Sexual vs asexual reproduction – HSC Biology

Chances are you know the two fundamental requirements for a living thing to exist it has to be able to do two things. It has to be able to reach the point of being able to reproduce and it has to pass it’s genetic information to the next generation. Fundamentally, that is it. Never has a species continued that wasn’t able to do either of those. Reproduction can happen two ways. Either Sexually or asexual, but they both have the same function. Passing the genetic information onto the next generation. In this chapter, we are going to look at sexual vs asexual reproduction.

Sexual vs asexual reproduction graphical analysis

Asexual reproduction is when a single organism makes a copy of itself, without any help from a partner. In this case the generation of offspring does not require the fusion of egg and sperm (gametes). It’s like making a photocopy of a photocopy, or having a twin who is just like you, but without the whole “finding a mate” part. There are many different ways for organisms to reproduce asexually, such as budding, fragmentation, and self-fertilization. It’s like a one-person party, you don’t need anyone else to have fun and make new little versions of yourself! Examples of this include a bacterium splitting into two or a plant pollinating itself.

There are several different types of asexual reproduction, including budding, fragmentation, vegetative reproduction, and self-fertilization. Asexual reproduction is common among single-celled organisms like bacteria and protozoa, but it also occurs in some plants, invertebrates, and even some vertebrates. This type of reproduction is efficient and can lead to rapid population growth, but it also means that there is no genetic diversity within the population, which can make it more susceptible to diseases and environmental changes.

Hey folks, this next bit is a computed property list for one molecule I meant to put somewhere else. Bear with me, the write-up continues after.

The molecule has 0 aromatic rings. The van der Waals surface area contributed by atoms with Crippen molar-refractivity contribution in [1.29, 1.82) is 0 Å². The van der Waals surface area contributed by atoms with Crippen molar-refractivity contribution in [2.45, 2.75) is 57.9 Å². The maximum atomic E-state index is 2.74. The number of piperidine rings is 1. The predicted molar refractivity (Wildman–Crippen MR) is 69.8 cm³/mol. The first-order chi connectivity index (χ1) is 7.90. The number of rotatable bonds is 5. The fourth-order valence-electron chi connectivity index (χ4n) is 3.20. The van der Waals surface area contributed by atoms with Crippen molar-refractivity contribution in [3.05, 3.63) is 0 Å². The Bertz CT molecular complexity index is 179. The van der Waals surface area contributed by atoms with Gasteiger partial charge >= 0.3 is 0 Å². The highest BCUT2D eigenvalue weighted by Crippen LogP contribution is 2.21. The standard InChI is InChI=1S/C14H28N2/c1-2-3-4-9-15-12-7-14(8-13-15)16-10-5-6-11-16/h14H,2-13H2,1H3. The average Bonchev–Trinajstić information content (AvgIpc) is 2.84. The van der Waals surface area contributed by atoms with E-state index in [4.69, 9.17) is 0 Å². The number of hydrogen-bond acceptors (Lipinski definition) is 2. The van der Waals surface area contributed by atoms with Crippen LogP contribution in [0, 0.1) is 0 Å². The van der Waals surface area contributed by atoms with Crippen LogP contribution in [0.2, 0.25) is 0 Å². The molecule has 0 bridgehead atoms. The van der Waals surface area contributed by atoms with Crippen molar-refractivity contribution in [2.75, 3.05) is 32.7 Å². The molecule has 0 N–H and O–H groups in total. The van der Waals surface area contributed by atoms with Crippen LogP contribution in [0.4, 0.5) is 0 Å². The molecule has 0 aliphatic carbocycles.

On the other hand some organisms can reproduce via sexual reproduction. This requires two offspring and involes the sperm fertilising the egg cell. The sperm and egg are referred to as gametes or sex cells. Since each contains half the genetic information, these gametes are haploid cells. So when they fuse together, a fertilised egg is formed – more commonly referred to as a Zygote. This zygote can eventually grow into a baby which as you know will eventually mature and the whole cycle can repeat!

This fertilized egg contains genetic information from both parents and develops into a new individual. This process allows for genetic variation within a species, which can increase the chances of survival in changing environments. However, the downside is this is an energy intensive process and fewer offspring are typically created which also have a longer time to reach full maturity. This process can occur via internal or external reproduction – but we will cover this in more detail next chapter!

Question 1.

Compare and contrast sexual and asexual reproduction [6 marks]


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Answers.

Question 1.

 2 marks: defining sexual and asexual

2 marks: similarities and differences

2 marks: at least 2 examples

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